QuiltCon 2020 Entrance
After making a lot of quilts and spending time with a lot of quiltmakers in different scenarios, I found myself watching the women more than what was coming out the other side of the machine. I was intrigued by their emotional approaches to making quilts (women's studies). I was interested in what felt like to me a definite increase in people joining quiltmaking at often younger ages (quilt history). I noticed patterns of people following quilt industry celebrities in person and online (fandom/fan studies). I wanted to know more.
I took a three-year deep dive at the University of Nebraska-Lincoln. I discovered that what I was interested in is cultural anthropology. And that I wanted to study how women use quilts to negotiate feminine leisure time in their everyday, heavily tech-friendly lives. This is actually called material culture, and it applies to the study of any everyday object we use, not just those made of fabric. I uncovered a treasure trove of brilliant people who have done important work in quilt history, museum studies, sociology, anthropology, feminism, fan studies, philosophy, aesthetics, and more. But there was a big gap in bringing all of these together to investigate quiltmaking today. And I had heard about none of this in the hobbyist end of the quilt pool.
Since one cannot cram fifteen years worth of questions and scholarship into one Master's thesis,and believe me I've tried, I chose to focus on a study of QuiltCon. QuiltCon is an annual convention for people who identify as Modern quiltmakers. Over four days, one can attend classes and lectures,
shop the vendor mall, and view a large quilt show. Studying the phenomenon of a group of people in their event or experience is ethnographic research.
Thus my thesis, titled These Are My People, is the first ethnography of QuiltCon, let alone any quilt show or convention. What follows is my abstract, the brief introduction to my study. I hope you enjoy reading about twenty-first century quiltmaking, but most of all, I hope to contribute to the value and meaning of what it is to be someone making today. Because what we are doing is important.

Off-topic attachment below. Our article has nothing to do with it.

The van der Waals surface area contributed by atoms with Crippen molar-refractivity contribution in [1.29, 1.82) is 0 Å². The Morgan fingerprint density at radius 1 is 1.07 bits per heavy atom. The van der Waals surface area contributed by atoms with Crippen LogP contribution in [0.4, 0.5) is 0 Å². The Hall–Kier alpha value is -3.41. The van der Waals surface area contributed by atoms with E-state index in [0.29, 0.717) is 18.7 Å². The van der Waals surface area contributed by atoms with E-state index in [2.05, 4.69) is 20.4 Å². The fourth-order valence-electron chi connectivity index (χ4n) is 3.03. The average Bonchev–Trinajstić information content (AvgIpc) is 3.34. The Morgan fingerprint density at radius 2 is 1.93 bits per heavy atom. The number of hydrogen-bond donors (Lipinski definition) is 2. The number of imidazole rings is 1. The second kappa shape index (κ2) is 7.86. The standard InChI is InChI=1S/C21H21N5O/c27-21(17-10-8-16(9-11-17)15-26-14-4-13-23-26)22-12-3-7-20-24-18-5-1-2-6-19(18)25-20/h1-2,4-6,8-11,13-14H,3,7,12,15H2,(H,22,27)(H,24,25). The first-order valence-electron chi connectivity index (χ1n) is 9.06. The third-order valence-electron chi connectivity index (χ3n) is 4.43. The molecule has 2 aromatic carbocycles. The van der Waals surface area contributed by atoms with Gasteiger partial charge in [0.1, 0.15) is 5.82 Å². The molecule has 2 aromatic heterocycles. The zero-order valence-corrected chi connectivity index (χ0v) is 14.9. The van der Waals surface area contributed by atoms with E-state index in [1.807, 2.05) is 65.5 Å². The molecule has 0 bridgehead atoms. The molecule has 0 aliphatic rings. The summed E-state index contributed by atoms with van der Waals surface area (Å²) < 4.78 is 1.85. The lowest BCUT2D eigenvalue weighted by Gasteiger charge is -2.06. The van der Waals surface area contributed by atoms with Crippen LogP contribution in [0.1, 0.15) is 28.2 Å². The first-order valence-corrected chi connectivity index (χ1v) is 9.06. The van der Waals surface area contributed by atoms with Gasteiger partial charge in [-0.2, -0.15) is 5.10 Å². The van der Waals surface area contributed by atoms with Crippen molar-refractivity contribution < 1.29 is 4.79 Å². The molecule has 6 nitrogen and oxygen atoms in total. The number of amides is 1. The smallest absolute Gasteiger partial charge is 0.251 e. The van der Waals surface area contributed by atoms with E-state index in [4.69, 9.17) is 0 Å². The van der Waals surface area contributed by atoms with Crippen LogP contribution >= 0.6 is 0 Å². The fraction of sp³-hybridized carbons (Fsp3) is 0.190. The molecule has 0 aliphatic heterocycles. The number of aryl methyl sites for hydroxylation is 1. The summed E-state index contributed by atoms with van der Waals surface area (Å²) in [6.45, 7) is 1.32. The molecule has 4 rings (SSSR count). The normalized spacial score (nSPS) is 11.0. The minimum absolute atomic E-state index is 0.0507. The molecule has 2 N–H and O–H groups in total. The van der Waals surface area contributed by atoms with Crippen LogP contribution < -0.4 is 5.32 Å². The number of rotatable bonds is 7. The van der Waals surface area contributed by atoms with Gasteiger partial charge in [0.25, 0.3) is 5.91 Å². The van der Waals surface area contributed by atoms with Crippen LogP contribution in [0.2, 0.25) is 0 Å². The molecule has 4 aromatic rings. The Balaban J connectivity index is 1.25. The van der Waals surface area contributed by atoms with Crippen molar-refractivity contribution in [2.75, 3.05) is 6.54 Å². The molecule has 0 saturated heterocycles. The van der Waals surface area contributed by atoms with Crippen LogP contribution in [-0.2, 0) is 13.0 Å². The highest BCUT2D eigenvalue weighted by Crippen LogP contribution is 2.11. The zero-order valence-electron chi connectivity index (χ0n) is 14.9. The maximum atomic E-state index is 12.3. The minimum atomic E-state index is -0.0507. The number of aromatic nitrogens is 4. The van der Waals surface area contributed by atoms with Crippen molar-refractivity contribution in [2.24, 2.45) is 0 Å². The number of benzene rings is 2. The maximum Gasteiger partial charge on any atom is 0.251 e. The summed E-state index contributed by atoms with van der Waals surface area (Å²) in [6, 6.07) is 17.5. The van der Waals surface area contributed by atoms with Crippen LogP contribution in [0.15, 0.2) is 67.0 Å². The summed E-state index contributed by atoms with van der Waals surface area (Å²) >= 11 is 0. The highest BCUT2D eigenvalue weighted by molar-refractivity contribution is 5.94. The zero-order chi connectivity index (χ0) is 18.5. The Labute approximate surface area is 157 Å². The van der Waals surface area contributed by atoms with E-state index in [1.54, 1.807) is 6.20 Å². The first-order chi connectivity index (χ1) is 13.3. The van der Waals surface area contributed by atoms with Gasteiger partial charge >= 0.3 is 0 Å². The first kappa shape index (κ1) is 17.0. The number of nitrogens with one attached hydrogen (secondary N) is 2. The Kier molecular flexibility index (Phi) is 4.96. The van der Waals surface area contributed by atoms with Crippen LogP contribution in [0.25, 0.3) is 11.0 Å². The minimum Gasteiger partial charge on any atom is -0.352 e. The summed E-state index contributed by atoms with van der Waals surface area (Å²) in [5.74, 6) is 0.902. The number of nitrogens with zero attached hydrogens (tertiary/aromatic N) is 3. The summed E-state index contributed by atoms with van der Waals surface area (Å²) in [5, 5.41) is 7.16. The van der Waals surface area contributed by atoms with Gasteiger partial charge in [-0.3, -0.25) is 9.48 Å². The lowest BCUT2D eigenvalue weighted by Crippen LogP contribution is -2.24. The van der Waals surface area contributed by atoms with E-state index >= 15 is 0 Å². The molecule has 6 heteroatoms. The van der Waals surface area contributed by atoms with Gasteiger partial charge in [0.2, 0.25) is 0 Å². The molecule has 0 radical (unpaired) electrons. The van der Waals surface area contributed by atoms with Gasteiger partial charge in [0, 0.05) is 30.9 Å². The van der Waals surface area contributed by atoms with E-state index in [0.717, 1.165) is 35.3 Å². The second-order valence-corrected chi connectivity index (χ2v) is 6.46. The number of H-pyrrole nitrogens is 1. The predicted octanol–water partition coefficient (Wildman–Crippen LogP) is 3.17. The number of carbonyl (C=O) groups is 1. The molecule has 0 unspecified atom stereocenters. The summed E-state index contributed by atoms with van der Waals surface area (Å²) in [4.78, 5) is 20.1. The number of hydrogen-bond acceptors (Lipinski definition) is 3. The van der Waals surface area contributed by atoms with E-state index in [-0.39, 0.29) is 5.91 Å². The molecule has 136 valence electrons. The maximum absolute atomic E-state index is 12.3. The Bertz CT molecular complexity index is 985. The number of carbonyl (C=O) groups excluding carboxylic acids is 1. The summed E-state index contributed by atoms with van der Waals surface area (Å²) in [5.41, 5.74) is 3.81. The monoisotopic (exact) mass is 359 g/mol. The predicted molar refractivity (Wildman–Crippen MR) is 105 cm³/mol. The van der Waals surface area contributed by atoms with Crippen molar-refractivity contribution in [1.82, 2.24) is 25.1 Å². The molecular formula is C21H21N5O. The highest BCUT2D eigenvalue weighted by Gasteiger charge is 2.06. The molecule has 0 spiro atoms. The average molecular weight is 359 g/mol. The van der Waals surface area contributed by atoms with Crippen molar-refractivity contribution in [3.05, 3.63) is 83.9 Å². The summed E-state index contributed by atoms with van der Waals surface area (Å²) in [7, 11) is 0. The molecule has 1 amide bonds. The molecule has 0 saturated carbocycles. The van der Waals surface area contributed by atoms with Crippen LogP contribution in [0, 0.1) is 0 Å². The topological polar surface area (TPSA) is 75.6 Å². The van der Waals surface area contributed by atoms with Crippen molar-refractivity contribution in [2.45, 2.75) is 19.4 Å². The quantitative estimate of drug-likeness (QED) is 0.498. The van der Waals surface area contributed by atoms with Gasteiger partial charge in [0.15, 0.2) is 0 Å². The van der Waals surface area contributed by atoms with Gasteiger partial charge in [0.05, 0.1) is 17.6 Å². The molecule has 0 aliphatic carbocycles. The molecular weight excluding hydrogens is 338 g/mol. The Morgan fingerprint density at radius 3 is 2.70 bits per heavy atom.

This thesis presents the first ethnography of QuiltCon, the annual fan and artist convention for quiltmakers who identify with and participate in a social phenomenon called the Modern Quilt Movement (MQM) within the 21st century quilt world. QuiltCon (QC) is one product of this movement. This study considers the following questions: What kinds of people attend QC, and what types of experiences and encounters do they expect at the convention? What needs are met at QC for this subset of quiltmakers who attend and for the greater community of Modern quiltmakers? What role does QC play in cementing the identity and core values of Modern quiltmakers and the MQM?
This cultural description provides a snapshot of the MQM and QC through the eyes of a long-time quilt group whose members identify as Modern quilters, traveling from another state to attend QC 2020 in Austin, Texas, USA. As a member of this group, I am a practicing Modern quiltmaker or cultural “insider,” both observing and experiencing the convention as a fan. In fan studies, this hybrid status is referred to as an “acafan”: An academic researcher studying the phenomenon of which she is a part. This social scientific and anthropological study utilizes qualitative research methods, with an arts-based, constructivist/interpretivist epistemology within the critical framework of quilt history, women’s studies and fan studies.
QC 2020 attendees participated in an in-person fan pilgrimage as a physical manifestation of an online community, which included demonstrations of communitas, permission and validation, as well as several examples of celebrity interaction. QuiltCon as a girlfriend getaway included feminist actions through self-labeling, play, the politics of display, and the consumer business of Modern quiltmaking. Results include a discussion of QC’s evolution to an iconic, peak experience for enacting and reflecting the ethos of the MQM (defined as a person, a style, the approach, and the community), particularly for those who attend, irrespective of tension-filled and/or perceived cultural definitions by which Modern quiltmaking practice is or has been defined.
Keywords: communitas, ethnography, fan studies, Modern quiltmaking, pilgrimage, women’s studies
QuiltCon 2020 Friends
The entry line on the first morning of QuiltCon 2020 in Austin, TX, photo taken by Kristin Barrus